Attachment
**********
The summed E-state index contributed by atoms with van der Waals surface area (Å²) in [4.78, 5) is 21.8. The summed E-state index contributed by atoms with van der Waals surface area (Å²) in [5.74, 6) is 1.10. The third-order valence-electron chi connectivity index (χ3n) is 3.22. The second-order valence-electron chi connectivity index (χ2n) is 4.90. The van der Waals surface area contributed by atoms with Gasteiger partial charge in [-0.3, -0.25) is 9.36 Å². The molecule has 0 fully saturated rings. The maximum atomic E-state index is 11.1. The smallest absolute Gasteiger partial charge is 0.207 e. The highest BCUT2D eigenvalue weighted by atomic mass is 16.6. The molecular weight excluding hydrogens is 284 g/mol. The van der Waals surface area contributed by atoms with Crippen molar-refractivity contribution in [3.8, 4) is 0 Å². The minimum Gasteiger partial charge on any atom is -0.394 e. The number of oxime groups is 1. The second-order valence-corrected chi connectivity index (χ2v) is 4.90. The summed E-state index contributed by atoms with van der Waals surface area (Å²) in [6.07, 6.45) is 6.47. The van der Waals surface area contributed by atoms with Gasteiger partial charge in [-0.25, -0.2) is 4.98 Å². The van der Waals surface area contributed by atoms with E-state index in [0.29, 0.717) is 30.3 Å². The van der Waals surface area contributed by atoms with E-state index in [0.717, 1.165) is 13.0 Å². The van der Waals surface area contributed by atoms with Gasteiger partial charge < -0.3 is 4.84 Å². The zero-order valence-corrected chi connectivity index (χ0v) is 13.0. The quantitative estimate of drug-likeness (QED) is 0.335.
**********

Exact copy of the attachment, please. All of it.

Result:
The summed E-state index contributed by atoms with van der Waals surface area (Å²) in [4.78, 5) is 21.8. The summed E-state index contributed by atoms with van der Waals surface area (Å²) in [5.74, 6) is 1.10. The third-order valence-electron chi connectivity index (χ3n) is 3.22. The second-order valence-electron chi connectivity index (χ2n) is 4.90. The van der Waals surface area contributed by atoms with Gasteiger partial charge in [-0.3, -0.25) is 9.36 Å². The molecule has 0 fully saturated rings. The maximum atomic E-state index is 11.1. The smallest absolute Gasteiger partial charge is 0.207 e. The highest BCUT2D eigenvalue weighted by atomic mass is 16.6. The molecular weight excluding hydrogens is 284 g/mol. The van der Waals surface area contributed by atoms with Crippen molar-refractivity contribution in [3.8, 4) is 0 Å². The minimum Gasteiger partial charge on any atom is -0.394 e. The number of oxime groups is 1. The second-order valence-corrected chi connectivity index (χ2v) is 4.90. The summed E-state index contributed by atoms with van der Waals surface area (Å²) in [6.07, 6.45) is 6.47. The van der Waals surface area contributed by atoms with Gasteiger partial charge in [-0.25, -0.2) is 4.98 Å². The van der Waals surface area contributed by atoms with E-state index in [0.29, 0.717) is 30.3 Å². The van der Waals surface area contributed by atoms with E-state index in [0.717, 1.165) is 13.0 Å². The van der Waals surface area contributed by atoms with Gasteiger partial charge < -0.3 is 4.84 Å². The zero-order valence-corrected chi connectivity index (χ0v) is 13.0. The quantitative estimate of drug-likeness (QED) is 0.335.